In 2005, a lawsuit was brought against Merrill Lynch alleging racial discrimination. As the case wound its way through court, Merrill Lynch was eventually sold to Bank of America and became its wealth management arm after the financial collapse of 2008.
With the sale of Merrill Lynch, Bank of America acquired not only the firm’s assets but its baggage too. Now after all these years a settlement has been reached to the sum of $160 million dollars.
“We are working toward a very positive resolution of a lawsuit filed in 2005 and enhancing opportunities for African American financial advisers,” Bank of America spokesman Bill Halldin said, declining to comment further on the status or specifics of the case.
Of course the settlement means that neither Bofa or Merrill Lynch have to really admit guilt but I think that it’s pretty clear what really happened. If you read the rest of the article on Yahoo! News you’ll see that the lead plaintiff had a pretty solid case. If only John Thain had focused on doing the right thing instead of buying extravagant items for his offices.
It’s a shame that Bofa would try to undermine a program of the president’s aimed at preventing homeowners from going into foreclosure and losing their house.
When the Obama administration launched HAMP in 2009, Bank of America was by far the largest mortgage servicer in the program. It had twice as many loans eligible as the next largest bank. The former employees say that, in response to this crush of struggling homeowners, the bank often misled them and denied applications for bogus reasons.
Bank of America is denying this occurred but they really don’t have any credibility.
This is really sad. Is it that they object to people closing their accounts en masse? Maybe people should hit up multiple bank locations then. We’ve already seen this happen with Citibank preventing people from closing their accounts in protest.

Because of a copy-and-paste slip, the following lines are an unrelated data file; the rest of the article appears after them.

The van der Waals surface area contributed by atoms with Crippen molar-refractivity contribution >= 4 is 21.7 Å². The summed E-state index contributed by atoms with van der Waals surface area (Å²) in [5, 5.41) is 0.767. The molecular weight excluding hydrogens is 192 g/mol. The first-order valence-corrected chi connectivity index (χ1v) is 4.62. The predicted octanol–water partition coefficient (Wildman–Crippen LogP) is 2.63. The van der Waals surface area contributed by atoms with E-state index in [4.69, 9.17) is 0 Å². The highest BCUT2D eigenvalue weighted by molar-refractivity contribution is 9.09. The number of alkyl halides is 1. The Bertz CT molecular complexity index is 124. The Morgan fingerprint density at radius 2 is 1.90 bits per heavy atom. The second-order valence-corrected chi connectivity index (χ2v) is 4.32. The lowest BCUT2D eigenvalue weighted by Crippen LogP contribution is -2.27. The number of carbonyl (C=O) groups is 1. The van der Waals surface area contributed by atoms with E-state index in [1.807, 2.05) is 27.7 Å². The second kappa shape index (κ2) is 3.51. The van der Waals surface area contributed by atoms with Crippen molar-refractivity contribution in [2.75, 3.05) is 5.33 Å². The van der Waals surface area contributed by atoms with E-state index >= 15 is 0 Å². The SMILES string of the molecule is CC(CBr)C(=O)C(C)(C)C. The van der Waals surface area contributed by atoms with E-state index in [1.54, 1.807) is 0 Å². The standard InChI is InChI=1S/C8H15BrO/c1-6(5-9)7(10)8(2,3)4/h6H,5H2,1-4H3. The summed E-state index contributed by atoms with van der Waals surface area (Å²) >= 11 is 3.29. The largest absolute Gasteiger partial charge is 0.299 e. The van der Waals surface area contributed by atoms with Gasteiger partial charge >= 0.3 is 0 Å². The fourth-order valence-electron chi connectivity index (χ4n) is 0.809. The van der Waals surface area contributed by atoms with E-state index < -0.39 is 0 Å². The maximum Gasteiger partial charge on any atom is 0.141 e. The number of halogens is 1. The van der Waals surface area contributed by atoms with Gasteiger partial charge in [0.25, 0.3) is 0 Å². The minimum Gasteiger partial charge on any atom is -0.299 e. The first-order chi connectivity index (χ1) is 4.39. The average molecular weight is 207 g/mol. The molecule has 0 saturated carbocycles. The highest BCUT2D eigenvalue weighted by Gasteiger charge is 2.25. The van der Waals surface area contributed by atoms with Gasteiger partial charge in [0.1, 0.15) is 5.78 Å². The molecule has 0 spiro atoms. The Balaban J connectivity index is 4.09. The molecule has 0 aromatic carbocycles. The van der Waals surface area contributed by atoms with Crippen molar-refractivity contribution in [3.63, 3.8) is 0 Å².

As banks seek to impose new fees like Bank of America’s $5 monthly debit card fee, people are thinking of moving their money. With the role that Wall Street played in the economic collapse who would blame people for wanting to rid themselves of these banksters. They take bailouts but do nothing for small businesses or the average everyday consumer. In addition to that these banks continue to give huge payouts to their executives.
Besides leaving consumers infuriated, the debit card fees have also drawn the wrath of the White House, with President Obama warning last week that customers should not be “mistreated” in pursuit of profit, while Vice President Joseph R. Biden Jr. characterized moves to hit consumers with new charges “incredibly tone deaf.” Senator Richard J. Durbin of Illinois, the No. 2 Senate Democrat, took the unusual step of denouncing Bank of America on the Senate floor, urging customers to “vote with your feet, get the heck out of that bank.”
The Times article says that investors are selling their shares in bank stocks like hotcakes. Why shouldn’t the everyday working man or woman not do the same? It’s time to move your money to credit unions or small community savings banks, if they still exist.
If they’re going to keep these sort of shenanigans going then people will do exactly what those free market fundamentalists would approve of and that is switch banks.
Bank of America’s announcement this week about its new $5 debit card fee was no coincidence. On Saturday, new federal laws go into effect that stopped the bank from charging other fees that were deemed unfair. So in order to keep up their record profits, Bank of America’s solution was to invent a new, unregulated fee to stick on its customers.
I’m with Wells Fargo personally but that doesn’t mean I might not one day look at a credit union or smaller community bank.
This is great.
Bank of America CEO Ken Lewis took a pounding Thursday from the House Committee on Oversight and Government Reform. One of the most damning exchanges occurred between Lewis and Dennis Kucinich (D-Ohio), when Kucinich exposed Lewis' request for government cover from shareholder lawsuits stemming from BofA's troubled merger with Merrill Lynch.
Posted via email from Jason’s posterous